Hearing Aids Linked to Stronger Scores on Mini-Mental Exam

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Hearing Aids Linked to Stronger Scores on Mini-Mental Exam
Hearing Aids Linked to Stronger Scores on Mini-Mental Exam

FRIDAY, April 29, 2016 (HealthDay News) -- New research suggests that hearing aids might help prevent or slow the development of dementia in elderly people with hearing loss. The study was published online April 25 in the American Journal of Geriatric Psychiatry.

More than half of people older than 75 have hearing loss. But fewer than 15 percent of those with hearing loss use a hearing aid, the researchers said. The study included 100 adults, aged 80 to 99, with hearing loss who underwent audiometric evaluation, the Mini-Mental State Examination (MMSE), and the Trail Making Test, Part B (TMT-B).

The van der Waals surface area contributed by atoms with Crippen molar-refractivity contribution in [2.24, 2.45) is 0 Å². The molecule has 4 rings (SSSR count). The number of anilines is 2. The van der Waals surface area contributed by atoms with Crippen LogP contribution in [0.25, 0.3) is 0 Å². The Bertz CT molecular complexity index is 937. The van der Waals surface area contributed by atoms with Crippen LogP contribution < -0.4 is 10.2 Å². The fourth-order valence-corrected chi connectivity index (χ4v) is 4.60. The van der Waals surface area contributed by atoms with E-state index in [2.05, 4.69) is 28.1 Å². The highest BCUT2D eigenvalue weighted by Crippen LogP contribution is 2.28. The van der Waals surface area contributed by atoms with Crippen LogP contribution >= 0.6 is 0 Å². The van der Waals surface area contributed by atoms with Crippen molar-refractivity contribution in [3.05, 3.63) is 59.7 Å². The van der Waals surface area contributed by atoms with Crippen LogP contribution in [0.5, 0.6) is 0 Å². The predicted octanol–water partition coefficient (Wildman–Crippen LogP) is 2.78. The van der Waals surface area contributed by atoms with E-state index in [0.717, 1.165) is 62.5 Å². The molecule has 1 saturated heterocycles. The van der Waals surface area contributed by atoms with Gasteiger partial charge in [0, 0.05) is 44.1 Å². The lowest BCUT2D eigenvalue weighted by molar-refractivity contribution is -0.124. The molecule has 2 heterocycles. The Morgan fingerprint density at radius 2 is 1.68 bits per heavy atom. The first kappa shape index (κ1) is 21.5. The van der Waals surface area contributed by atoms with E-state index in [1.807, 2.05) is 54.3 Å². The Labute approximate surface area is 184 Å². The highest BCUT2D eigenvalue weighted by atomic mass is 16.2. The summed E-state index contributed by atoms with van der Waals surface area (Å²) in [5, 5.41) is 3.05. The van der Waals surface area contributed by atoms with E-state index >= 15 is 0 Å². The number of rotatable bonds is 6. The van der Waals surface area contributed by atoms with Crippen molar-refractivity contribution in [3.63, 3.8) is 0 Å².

Use of hearing aids was associated with better performance on the MMSE but had no effect on TMT-B performance. The authors write that the findings suggest that hearing loss is associated with sensory-specific cognitive decline rather than global cognitive impairment.

"Our study suggests that using a hearing aid may offer a simple, yet important, way to prevent or slow the development of dementia by keeping adults with hearing loss engaged in conversation and communication," Anil Lalwani, M.D., a professor of otolaryngology/head and neck surgery at Columbia University Medical Center in New York City, said in a news release.

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